Accident Crossing to Get a Barrier Arm, Expert Calls It Only Part of the Cure
The head of the NGO Operation Lifesaver, Tamo Vahemets, says that railway crossings are 33 times riskier than ordinary intersections and that only better driving culture will result in a sea change.
Raasiku crossing in northern Estonia, where an accident claimed the lives of two people yesterday afternoon, including a passenger in the train, is not considered a particularly hazardous spot.
Although two accidents have occurred there in less than a year, there hadn't been a fatality for 10 years until yesterday, when a truck driver plowed into the side of the 14:55 regular line from Tallinn to Tartu, derailing two cars and killing one passenger and the truck driver. Twelve were injured, most not seriously.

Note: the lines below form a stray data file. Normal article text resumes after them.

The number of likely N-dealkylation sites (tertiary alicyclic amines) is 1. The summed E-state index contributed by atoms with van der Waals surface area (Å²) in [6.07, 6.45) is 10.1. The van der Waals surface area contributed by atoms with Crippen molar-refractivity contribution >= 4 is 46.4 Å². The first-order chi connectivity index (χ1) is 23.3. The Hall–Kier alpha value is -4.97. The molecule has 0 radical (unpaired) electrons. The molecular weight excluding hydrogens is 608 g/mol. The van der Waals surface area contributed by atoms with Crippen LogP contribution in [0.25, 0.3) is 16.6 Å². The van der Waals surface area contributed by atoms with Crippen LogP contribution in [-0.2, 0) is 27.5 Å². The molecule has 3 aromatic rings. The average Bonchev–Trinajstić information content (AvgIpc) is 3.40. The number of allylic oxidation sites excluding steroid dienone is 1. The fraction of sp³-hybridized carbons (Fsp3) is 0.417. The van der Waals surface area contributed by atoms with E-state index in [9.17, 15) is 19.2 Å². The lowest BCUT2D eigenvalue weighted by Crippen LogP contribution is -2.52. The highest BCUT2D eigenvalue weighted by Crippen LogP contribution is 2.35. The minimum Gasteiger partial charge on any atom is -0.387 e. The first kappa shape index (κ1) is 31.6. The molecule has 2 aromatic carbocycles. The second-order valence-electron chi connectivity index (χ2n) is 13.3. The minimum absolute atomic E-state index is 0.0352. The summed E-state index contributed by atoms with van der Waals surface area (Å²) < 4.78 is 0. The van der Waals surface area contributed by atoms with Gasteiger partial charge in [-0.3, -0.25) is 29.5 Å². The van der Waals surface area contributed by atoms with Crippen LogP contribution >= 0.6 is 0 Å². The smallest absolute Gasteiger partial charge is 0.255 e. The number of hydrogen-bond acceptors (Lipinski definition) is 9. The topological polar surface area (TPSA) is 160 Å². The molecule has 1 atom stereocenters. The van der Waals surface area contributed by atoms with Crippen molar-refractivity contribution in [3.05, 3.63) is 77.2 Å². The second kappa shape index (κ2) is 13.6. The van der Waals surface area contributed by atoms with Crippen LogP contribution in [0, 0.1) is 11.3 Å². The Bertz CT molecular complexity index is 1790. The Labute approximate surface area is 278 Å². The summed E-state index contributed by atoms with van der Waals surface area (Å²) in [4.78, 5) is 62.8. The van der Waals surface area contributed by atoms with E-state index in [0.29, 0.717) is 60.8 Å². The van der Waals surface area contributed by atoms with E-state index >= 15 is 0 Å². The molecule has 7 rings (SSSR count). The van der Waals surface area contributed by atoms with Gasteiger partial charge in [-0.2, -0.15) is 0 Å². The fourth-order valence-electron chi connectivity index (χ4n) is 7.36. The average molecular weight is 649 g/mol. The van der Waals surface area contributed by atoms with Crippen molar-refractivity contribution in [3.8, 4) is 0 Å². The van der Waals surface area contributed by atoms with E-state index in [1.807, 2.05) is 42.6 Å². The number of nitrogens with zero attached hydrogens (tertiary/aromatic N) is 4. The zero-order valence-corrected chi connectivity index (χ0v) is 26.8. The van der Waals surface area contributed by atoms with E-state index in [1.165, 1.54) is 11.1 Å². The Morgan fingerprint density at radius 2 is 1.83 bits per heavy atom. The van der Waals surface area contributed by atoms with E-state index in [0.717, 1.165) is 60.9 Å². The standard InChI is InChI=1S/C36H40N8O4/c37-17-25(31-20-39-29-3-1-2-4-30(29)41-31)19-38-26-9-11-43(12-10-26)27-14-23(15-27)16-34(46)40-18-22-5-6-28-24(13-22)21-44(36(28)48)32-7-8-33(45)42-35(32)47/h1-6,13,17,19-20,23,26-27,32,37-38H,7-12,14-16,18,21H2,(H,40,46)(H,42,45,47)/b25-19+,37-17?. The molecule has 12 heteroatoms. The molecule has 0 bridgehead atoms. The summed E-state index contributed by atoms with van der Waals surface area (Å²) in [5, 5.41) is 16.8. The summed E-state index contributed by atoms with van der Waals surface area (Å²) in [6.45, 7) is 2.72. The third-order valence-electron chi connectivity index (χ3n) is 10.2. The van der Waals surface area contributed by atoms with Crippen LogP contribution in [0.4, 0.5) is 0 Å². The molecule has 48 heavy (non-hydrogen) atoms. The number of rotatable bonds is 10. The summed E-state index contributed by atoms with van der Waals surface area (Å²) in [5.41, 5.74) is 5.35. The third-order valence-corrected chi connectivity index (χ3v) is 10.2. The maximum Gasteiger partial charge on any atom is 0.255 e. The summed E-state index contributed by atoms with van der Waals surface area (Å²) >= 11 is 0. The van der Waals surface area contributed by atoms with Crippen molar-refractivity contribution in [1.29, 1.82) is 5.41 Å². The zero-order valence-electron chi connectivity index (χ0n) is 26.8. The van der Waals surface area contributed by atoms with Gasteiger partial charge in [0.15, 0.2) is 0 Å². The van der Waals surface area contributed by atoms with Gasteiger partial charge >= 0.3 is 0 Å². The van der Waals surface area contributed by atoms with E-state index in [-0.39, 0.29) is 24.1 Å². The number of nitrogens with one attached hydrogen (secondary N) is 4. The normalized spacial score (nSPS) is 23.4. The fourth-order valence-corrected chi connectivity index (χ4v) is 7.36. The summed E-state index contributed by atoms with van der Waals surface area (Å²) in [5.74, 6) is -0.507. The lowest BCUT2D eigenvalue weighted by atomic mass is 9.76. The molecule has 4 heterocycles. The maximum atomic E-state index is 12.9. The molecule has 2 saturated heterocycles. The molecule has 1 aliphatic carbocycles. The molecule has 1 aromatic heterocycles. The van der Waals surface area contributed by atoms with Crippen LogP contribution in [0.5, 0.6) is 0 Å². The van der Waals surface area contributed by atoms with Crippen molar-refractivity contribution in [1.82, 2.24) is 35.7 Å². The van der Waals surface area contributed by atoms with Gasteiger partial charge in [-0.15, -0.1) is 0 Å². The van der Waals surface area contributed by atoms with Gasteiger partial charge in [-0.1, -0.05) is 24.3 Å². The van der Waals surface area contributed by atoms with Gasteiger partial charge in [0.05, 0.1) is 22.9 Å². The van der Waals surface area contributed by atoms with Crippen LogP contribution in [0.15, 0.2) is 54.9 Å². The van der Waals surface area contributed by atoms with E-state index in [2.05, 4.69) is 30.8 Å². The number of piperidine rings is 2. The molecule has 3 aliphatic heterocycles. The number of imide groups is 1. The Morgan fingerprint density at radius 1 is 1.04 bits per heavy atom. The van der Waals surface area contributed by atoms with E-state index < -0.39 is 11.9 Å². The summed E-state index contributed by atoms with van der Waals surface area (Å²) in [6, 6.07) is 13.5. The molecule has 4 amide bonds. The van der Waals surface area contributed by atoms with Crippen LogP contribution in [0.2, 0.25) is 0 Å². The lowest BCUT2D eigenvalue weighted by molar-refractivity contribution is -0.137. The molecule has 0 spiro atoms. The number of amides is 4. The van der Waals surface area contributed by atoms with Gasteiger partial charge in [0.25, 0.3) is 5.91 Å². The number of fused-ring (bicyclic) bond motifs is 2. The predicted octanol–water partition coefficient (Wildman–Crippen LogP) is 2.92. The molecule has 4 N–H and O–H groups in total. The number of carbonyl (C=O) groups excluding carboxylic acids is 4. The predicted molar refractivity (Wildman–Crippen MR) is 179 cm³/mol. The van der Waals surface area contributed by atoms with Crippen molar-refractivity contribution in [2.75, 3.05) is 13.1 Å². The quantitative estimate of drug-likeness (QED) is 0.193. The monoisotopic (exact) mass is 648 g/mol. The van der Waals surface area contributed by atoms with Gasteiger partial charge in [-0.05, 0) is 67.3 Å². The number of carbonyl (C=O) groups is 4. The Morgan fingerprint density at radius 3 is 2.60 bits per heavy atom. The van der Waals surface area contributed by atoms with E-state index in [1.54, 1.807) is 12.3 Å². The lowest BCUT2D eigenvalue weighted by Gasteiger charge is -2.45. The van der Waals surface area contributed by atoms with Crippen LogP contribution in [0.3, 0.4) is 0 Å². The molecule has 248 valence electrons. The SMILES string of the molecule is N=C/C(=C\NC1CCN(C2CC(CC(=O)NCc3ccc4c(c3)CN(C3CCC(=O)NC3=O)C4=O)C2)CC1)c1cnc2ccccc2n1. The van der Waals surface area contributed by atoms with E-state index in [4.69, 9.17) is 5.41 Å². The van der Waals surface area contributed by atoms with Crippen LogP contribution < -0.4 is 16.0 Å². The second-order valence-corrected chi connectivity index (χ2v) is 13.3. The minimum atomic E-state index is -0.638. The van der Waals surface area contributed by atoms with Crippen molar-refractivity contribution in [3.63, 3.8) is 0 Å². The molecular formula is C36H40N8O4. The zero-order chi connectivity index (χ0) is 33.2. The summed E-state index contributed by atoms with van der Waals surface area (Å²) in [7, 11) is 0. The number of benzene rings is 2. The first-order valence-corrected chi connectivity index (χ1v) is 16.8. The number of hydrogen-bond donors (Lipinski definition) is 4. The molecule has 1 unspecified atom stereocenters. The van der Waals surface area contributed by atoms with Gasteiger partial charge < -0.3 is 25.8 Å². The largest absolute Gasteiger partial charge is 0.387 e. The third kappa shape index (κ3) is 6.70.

Estonian Railway, the infrastructure operator, announced shortly after the accident that Raasiku would be equipped with a barrier arm, but Vahemets says that won't prevent accidents by itself.
He says barrier arms are snapped off at the stem by motorists by the dozen each year.
Estonian Railway provided exact figures today: 76 barrier arms were run over last year, and 22 in the first three months of 2014.
"In the case of yesterday's accident," said Vahemets, the truck drove into the train, not in front of it, which means it was going too fast, it wasn't about the signal light or the barrier arm."
Statistics also show that railway accidents have decreased - four died in 2013 compared to 14 in 2003.
He cautioned drivers to remember that freight trains can take 2 kilometres to come to a complete stop and that it is hard to judge the speed of a train by the eye alone.